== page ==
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Ethiopia confirms first cases of A/H1N1 flu
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Ethiopia has confirmed its first cases of A/H1N1 flu virus, medical officials said on Saturday.

At a joint press conference, Liya Kebede, general manager of St. Paulos Hospital in Ethiopia's capital Addis Ababa, said the virus was detected last Saturday in two of three students who came here from the United States following an examination.

She said the examination was made on the students upon their arrival at the Addis Ababa Bole International Airport last Friday.

Meanwhile, Ahmed Emano, head of public relations of the country's Ministry of Health, told journalists the biopsy of the students which was sent abroad for confirmation showed that they have the virus.

Ahmed said the result demonstrated that the checkup service made in the country is reliable.

He said all the necessary preparations have been made to prevent A/H1N1 flu virus, adding that it is no more a threat.

Ahmed said coordinated efforts had been launched to hold back the threat and is now under control.

He said Ethiopia's Ministry of Health has launched activities to employ national prevention system with all regional states.

He also said some 30 hospitals across the country, including two hospitals in Addis Ababa, are standby to treat and follow up cases.

Trainings have been offered to health professionals, he added, urging the public to follow attentively update information about the disease.

The public could provide information when they observe symptoms of the virus and related issues through the phone number 011 2750125, according to the Ethiopian official.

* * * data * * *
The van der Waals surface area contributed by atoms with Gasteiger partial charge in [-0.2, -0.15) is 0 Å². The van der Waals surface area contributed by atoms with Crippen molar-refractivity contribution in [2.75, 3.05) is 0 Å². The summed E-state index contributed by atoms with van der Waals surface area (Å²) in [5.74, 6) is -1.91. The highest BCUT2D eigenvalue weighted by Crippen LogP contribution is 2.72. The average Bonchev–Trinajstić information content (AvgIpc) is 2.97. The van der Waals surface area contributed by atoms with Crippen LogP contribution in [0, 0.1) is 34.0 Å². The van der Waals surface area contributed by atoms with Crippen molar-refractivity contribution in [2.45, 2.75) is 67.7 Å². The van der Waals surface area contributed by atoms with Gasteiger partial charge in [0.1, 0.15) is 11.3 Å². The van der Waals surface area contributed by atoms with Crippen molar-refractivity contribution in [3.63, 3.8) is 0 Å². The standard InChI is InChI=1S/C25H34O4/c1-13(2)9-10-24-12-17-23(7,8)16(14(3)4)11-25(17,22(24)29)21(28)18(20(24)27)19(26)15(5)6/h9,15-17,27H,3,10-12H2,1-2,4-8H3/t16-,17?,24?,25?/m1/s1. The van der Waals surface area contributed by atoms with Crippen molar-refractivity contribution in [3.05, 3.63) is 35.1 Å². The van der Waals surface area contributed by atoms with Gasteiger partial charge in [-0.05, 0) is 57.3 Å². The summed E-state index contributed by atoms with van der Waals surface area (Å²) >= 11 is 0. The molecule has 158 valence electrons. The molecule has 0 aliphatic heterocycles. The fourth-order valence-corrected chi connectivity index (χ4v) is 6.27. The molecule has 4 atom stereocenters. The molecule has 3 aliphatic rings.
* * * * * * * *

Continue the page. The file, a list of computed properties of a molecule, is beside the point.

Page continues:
At the same occasion, Amha Kebede, the deputy general director of Ethiopian Health and Nutrition Research Institute ( EHNRI), said St. Paulos and St. Peter hospitals in Addis Ababa are ready to follow up people who are suspected of contracting the virus.

He said the EHNRI is to provide case management training to professionals in different health facilities of the country's capital, adding that the laboratory in the EHNRI is providing a 24- hour service.

Amha said efforts are well underway to import laboratory equipment that will help for fast detection.

He said an examination unit has been established at Addis Ababa Bole International Air port to investigate incoming passengers.

He also said passengers who use the Ethiopian Airlines are obliged to fill out forms, adding that training has been offered to staffs of the airliner.

Amha urged the public, who had contacts with people coming form aboard to observe symptoms of the virus, such as coughing, to immediately go to health facilities.

He said the anti-influenza medicine that will help to treat over 100,000 people is also being distributed.

The World Health Organization estimates the number of confirmed A/H1N1 infections at over 44,000.

(Xinhua News Agency June 21, 2009)

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